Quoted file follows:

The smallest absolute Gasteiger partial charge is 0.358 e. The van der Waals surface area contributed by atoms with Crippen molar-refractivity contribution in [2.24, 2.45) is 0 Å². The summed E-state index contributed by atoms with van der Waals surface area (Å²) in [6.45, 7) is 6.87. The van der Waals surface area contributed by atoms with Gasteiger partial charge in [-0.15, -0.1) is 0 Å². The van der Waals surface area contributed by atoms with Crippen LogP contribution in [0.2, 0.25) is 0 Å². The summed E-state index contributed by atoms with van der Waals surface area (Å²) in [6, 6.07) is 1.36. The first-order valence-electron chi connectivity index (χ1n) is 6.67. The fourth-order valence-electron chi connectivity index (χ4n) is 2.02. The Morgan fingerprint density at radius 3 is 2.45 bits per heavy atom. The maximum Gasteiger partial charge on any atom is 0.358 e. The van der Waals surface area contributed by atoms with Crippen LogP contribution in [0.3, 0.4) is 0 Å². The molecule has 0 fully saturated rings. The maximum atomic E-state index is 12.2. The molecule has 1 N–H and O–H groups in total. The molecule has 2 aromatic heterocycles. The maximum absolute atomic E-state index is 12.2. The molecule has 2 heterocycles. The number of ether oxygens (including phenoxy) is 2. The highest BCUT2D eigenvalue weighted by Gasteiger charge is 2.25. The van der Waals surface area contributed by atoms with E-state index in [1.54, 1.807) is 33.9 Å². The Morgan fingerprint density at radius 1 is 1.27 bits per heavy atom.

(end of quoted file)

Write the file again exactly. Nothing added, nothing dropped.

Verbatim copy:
The smallest absolute Gasteiger partial charge is 0.358 e. The van der Waals surface area contributed by atoms with Crippen molar-refractivity contribution in [2.24, 2.45) is 0 Å². The summed E-state index contributed by atoms with van der Waals surface area (Å²) in [6.45, 7) is 6.87. The van der Waals surface area contributed by atoms with Gasteiger partial charge in [-0.15, -0.1) is 0 Å². The van der Waals surface area contributed by atoms with Crippen LogP contribution in [0.2, 0.25) is 0 Å². The summed E-state index contributed by atoms with van der Waals surface area (Å²) in [6, 6.07) is 1.36. The first-order valence-electron chi connectivity index (χ1n) is 6.67. The fourth-order valence-electron chi connectivity index (χ4n) is 2.02. The Morgan fingerprint density at radius 3 is 2.45 bits per heavy atom. The maximum Gasteiger partial charge on any atom is 0.358 e. The van der Waals surface area contributed by atoms with Crippen LogP contribution in [0.3, 0.4) is 0 Å². The molecule has 0 fully saturated rings. The maximum atomic E-state index is 12.2. The molecule has 1 N–H and O–H groups in total. The molecule has 2 aromatic heterocycles. The maximum absolute atomic E-state index is 12.2. The molecule has 2 heterocycles. The number of ether oxygens (including phenoxy) is 2. The highest BCUT2D eigenvalue weighted by Gasteiger charge is 2.25. The van der Waals surface area contributed by atoms with E-state index in [1.54, 1.807) is 33.9 Å². The Morgan fingerprint density at radius 1 is 1.27 bits per heavy atom.